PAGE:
Gap Year – Interview Advice

Congratulations to those of you who have received an invitation for an interview!  This means that your application form must have impressed the Graduate Recruitment team and they think you have a realistic chance of being offered a place on the programme, so well done!

Depending on how much experience you have, it may be tempting to worry a little about what the interview will actually be like; will there be a strange test of your mettle at the beginning; will you be faced with a partner who doesn’t really want to be there? 

We want to dispel some of your worries and give you some tips before your interview so you can walk into the room confident that your research has put you in the best possible place to succeed in your interview.


  • Make sure you’ve researched the firm and its competitors – this is crucial.  On a general level, you should know: who are Pinsent Masons’ main competitors?  How does PM differentiate itself in the legal services market?  Who are some notable/interesting clients that PM has represented? (It may also be useful to have some knowledge of the cases these clients have been involved in.)


  • In addition, it is a good idea to keep up to date with current news stories and legal developments, as your interviewers may want to talk about a recent story.  Try and look at stories from a legal perspective – why not start with Out-Law, our legal news site?  Reading a quality newspaper is also a great help.  Take particular interest in business stories and if you can find news on the firm’s clients or the areas the firm works in this would be a great talking point in the interview.  It doesn’t require huge knowledge of business to know what’s going on so make an effort to understand the articles and use what knowledge you do have to your advantage.  If you can bring in knowledge from your A levels and relate it to the firm or law and business in general, this shows you can make links with your existing knowledge and are keen to learn – just what the interviewers want to see from you!


  • There should be a current Gap Year student or Trainee Solicitor there at some point during the day, either before or after your interview, and you should take the opportunity to ask any questions that you may be concerned, or simply curious, about!  Is there anything you’d really like to know about life as a Gap Year student? What events are held, what sports clubs can you get involved with, or what’s the hardest task they’ve been entrusted with?  Remember, we’ve been in your position before and we know what it’s like to be unsure about what you might be letting yourself in for, so ask away!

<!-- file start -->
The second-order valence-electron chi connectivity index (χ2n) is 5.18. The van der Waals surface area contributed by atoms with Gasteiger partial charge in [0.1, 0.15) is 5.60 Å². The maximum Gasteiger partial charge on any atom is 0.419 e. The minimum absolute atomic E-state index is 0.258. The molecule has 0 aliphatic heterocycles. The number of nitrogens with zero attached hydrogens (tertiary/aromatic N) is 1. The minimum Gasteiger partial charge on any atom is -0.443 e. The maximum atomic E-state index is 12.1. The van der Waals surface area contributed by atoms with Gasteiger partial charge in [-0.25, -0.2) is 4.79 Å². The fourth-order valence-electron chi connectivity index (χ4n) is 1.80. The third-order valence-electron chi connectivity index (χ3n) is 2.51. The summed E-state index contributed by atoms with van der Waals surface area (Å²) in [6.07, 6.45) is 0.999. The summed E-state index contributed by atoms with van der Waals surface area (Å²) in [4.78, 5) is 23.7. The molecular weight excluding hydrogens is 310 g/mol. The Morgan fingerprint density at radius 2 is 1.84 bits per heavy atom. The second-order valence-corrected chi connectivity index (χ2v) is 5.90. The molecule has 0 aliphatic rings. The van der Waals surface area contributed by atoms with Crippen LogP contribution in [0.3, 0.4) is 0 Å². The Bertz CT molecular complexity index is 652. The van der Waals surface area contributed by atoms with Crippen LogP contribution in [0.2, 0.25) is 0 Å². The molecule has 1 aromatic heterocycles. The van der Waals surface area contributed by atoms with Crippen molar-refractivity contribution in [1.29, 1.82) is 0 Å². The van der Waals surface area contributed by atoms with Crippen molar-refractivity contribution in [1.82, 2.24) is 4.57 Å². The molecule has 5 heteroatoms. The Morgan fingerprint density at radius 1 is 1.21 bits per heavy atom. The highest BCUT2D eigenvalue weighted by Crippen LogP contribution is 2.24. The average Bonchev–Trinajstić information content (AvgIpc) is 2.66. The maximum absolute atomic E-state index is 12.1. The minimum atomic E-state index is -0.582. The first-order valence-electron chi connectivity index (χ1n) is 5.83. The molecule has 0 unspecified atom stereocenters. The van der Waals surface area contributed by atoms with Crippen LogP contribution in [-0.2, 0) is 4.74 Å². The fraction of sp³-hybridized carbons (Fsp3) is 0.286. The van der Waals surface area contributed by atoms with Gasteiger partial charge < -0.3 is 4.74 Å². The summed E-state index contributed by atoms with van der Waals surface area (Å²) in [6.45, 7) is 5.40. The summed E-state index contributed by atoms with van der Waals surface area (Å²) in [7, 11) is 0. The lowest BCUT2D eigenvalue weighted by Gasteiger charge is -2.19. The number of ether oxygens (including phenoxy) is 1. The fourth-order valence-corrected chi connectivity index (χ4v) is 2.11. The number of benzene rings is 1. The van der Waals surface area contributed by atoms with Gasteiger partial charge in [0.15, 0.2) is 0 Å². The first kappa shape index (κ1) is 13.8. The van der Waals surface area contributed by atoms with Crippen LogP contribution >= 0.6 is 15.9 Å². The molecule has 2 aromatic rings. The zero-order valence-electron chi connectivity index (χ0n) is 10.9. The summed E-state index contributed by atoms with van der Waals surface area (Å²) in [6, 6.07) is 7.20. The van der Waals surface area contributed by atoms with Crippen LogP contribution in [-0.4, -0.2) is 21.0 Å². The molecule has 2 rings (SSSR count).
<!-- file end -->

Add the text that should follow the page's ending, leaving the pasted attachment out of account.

• We have all heard the lawyer clichés about partners who don’t have time for anyone, work experience students whose title is just a front for tea-making and photocopying, and the fact that you will be at the bottom of the food chain, so to speak.  However, if there’s one thing you must have realised by now through reading our blog posts, it’s that everyone at Pinsent Masons is friendly and they are all happy to help, so don’t try and act a part.  In my interview, I was surprised by how welcoming my interviewers were and how they tried to make me feel at ease through finding common ground.  They are not trying to trip you up, or trick you into saying something stupid.


  • Following on from that, be human!  Interviewers aren’t looking for a robot or someone who is just a working machine; they could potentially be working with you in their department, so they want someone who will be enjoyable to work with and someone they can trust with work.  Therefore, it’s always better to be yourself and be open, friendly and thoughtful in the interview so they can see what working you will be like if you were successful.


  • Be able to analyse yourself – be aware of what your strengths and weaknesses are.  Think about this before your interview: when do you perform at your best, when do you find things more difficult?  It may seem obvious to list your strengths, but if you are asked what you find difficult it is important to show you know areas that you can improve.  This in itself is a strength.  Part of the Gap Year scheme is a monthly appraisal to help you develop and improve over the 8 months.  If you can show that you are open to trying to improve yourself this will be seen as a positive.  At the same time, though it is important to recognise these areas you could work on, try to be confident in your abilities and yourself – you have only been invited for interview because your application form impressed the recruitment team!  So try and have a think of things like are you a team player?  Do you like to work under pressure?  Examples of when you have worked in these situations are also a great way to back this up.